I would like to stop writing about Rihanna. I really would. But media coverage of her story becomes more ridiculous by the day. Today the New York Daily News reveals that Chris Brown is enrolled in anger management classes. But rather than leaving the story at that, the Daily News decides to pursue its own clever, ballsy angle. Here's the headline: "Chris Brown learns anger management; could Rihanna use it too?"
Now, I don't always agree with the feminist blogosphere when it cries "victim blaming," but come on. Just look at this:
Insiders are rumbling that Chris shouldn't be taking the anger management classes alone. "Rihanna is temperamental, too," says our snitch. "They're both too hot-headed for their own good."
Adds another source: "It didn't help that Rihanna grabbed the keys out of his rented Lamborghini and threw them down the street. She knew it would really infuriate Chris, and it worked."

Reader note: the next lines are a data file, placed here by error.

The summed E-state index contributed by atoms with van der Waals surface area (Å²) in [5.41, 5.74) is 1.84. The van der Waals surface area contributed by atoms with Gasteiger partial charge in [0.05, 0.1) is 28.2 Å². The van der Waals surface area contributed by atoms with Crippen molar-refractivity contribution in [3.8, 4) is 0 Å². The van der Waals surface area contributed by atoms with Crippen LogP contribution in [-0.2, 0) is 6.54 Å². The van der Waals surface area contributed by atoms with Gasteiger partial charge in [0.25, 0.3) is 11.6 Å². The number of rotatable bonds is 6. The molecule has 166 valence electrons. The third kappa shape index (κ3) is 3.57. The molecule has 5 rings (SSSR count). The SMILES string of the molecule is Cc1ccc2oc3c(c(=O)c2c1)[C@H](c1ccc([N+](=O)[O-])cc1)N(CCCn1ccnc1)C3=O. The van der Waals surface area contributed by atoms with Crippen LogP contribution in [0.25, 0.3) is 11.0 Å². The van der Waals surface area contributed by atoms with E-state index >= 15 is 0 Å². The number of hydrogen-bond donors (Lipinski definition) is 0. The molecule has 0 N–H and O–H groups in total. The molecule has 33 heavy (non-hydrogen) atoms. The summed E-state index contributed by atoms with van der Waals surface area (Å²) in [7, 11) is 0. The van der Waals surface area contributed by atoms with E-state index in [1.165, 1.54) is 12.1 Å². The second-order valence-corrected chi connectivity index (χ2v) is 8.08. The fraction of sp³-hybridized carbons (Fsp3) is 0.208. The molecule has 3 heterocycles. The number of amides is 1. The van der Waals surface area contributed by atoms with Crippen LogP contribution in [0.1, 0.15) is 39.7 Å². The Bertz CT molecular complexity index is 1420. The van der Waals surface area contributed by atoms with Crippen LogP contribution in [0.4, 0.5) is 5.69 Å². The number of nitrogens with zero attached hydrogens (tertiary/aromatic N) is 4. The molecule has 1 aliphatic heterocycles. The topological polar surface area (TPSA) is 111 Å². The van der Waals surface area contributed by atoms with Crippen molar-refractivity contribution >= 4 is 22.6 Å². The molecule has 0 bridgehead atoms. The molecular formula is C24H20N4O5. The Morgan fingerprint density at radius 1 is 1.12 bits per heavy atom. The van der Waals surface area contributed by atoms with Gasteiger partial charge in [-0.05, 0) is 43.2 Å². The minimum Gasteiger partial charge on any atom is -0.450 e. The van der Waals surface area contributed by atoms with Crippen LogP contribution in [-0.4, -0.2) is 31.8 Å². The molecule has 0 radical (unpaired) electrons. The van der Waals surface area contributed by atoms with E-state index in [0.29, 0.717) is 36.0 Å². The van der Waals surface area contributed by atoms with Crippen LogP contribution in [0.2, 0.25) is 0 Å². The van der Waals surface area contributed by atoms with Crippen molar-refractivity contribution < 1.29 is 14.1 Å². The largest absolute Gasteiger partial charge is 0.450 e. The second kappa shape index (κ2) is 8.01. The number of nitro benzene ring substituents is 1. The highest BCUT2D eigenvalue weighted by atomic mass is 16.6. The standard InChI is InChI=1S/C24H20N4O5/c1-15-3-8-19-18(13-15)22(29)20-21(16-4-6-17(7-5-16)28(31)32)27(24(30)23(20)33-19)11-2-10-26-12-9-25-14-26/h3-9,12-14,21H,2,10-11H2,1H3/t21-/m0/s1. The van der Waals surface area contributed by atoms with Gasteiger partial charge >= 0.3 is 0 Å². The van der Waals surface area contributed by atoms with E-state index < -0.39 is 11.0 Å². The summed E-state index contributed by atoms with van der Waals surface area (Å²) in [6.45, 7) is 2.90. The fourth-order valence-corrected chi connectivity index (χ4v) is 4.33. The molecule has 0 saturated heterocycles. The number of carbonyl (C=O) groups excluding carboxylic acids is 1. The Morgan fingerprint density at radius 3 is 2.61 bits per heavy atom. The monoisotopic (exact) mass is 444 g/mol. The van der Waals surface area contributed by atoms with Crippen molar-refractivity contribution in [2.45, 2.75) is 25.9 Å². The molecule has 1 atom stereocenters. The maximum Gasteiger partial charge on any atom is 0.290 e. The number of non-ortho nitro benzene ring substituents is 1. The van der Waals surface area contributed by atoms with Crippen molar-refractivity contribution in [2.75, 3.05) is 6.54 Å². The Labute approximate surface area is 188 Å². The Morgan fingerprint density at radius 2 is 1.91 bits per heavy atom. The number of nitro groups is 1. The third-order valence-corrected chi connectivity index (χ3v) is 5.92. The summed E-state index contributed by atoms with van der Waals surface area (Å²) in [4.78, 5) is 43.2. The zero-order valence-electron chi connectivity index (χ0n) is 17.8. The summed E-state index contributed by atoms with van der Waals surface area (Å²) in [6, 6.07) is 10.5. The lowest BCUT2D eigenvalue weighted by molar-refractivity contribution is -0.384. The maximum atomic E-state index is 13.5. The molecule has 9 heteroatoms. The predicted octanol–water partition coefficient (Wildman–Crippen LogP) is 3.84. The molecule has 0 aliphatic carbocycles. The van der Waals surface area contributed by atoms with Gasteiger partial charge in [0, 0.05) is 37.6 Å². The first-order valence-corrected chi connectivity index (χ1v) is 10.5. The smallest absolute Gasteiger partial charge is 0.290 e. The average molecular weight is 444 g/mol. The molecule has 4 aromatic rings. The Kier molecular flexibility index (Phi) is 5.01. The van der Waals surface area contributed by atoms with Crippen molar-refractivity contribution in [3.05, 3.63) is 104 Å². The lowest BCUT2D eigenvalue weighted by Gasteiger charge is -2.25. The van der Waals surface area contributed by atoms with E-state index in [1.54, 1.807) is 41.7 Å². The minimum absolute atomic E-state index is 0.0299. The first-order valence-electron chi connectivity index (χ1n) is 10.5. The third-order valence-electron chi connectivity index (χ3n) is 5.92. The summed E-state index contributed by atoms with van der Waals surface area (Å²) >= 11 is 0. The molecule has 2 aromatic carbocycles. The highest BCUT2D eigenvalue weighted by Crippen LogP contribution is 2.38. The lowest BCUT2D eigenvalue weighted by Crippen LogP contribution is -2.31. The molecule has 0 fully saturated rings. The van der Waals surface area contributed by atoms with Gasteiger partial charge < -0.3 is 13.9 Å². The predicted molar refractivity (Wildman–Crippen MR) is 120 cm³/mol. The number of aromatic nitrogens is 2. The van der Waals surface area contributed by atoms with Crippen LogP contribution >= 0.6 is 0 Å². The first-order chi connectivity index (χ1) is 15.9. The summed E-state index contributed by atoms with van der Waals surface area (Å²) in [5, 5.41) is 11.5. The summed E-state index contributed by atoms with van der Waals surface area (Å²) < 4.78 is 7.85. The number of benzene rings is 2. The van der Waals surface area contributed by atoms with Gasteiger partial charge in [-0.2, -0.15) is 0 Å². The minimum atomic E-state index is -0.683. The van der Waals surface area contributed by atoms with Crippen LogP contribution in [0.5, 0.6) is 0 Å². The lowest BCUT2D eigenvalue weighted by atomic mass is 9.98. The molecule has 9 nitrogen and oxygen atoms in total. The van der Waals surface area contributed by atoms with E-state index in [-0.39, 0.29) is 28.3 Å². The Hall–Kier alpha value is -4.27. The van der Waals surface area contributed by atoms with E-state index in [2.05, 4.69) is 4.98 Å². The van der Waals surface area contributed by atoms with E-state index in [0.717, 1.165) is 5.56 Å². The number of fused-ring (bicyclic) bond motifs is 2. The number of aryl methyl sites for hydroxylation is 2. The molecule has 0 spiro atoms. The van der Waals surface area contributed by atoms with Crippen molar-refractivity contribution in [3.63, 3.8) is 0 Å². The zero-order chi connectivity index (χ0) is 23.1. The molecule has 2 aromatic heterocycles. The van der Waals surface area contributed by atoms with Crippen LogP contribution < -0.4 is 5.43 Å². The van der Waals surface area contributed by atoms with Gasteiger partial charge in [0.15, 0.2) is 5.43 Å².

The rest of the article leaves much to grumble over, too. For one thing, Brown's "spin doctor" admits that his client is taking the anger management classes because it will "make him look better to the public." And how about the Daily News referring to its unnamed source as "our snitch," as though this were just some inconsequential gossip item? But the ultimate outrage comes in the article's final paragraph. Without explaining why we should trust the legal opinions of the aforementioned snitch, the Daily News quotes him or her as saying, "If Chris is convicted, it would be his first offense. He won't go to prison."